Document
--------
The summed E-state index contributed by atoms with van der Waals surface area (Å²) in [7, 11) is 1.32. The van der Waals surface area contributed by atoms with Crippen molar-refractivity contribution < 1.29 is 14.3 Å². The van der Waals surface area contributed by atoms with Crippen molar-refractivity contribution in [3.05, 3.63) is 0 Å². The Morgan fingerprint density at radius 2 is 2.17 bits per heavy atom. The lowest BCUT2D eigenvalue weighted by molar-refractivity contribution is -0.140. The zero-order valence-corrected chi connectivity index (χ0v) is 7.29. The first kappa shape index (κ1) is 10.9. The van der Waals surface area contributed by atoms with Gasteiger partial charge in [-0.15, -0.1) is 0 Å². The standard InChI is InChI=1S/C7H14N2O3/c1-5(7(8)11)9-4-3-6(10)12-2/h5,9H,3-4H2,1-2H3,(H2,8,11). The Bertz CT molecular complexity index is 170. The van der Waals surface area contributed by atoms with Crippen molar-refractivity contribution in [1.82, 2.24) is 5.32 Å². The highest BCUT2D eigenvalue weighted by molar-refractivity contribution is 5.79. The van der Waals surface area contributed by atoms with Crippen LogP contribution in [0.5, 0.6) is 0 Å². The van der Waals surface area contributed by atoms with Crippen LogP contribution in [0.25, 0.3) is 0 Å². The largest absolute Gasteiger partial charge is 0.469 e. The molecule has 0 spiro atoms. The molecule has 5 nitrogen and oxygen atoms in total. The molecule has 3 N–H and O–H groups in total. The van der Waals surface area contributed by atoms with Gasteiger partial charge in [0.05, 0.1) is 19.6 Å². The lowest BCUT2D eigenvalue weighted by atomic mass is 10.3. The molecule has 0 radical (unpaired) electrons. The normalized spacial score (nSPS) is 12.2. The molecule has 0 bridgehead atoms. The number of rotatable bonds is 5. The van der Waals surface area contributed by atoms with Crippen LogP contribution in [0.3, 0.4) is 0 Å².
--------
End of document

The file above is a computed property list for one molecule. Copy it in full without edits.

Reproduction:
The summed E-state index contributed by atoms with van der Waals surface area (Å²) in [7, 11) is 1.32. The van der Waals surface area contributed by atoms with Crippen molar-refractivity contribution < 1.29 is 14.3 Å². The van der Waals surface area contributed by atoms with Crippen molar-refractivity contribution in [3.05, 3.63) is 0 Å². The Morgan fingerprint density at radius 2 is 2.17 bits per heavy atom. The lowest BCUT2D eigenvalue weighted by molar-refractivity contribution is -0.140. The zero-order valence-corrected chi connectivity index (χ0v) is 7.29. The first kappa shape index (κ1) is 10.9. The van der Waals surface area contributed by atoms with Gasteiger partial charge in [-0.15, -0.1) is 0 Å². The standard InChI is InChI=1S/C7H14N2O3/c1-5(7(8)11)9-4-3-6(10)12-2/h5,9H,3-4H2,1-2H3,(H2,8,11). The Bertz CT molecular complexity index is 170. The van der Waals surface area contributed by atoms with Crippen molar-refractivity contribution in [1.82, 2.24) is 5.32 Å². The highest BCUT2D eigenvalue weighted by molar-refractivity contribution is 5.79. The van der Waals surface area contributed by atoms with Crippen LogP contribution in [0.5, 0.6) is 0 Å². The van der Waals surface area contributed by atoms with Crippen LogP contribution in [0.25, 0.3) is 0 Å². The largest absolute Gasteiger partial charge is 0.469 e. The molecule has 0 spiro atoms. The molecule has 5 nitrogen and oxygen atoms in total. The molecule has 3 N–H and O–H groups in total. The van der Waals surface area contributed by atoms with Gasteiger partial charge in [0.05, 0.1) is 19.6 Å². The lowest BCUT2D eigenvalue weighted by atomic mass is 10.3. The molecule has 0 radical (unpaired) electrons. The normalized spacial score (nSPS) is 12.2. The molecule has 0 bridgehead atoms. The number of rotatable bonds is 5. The van der Waals surface area contributed by atoms with Crippen LogP contribution in [0.3, 0.4) is 0 Å².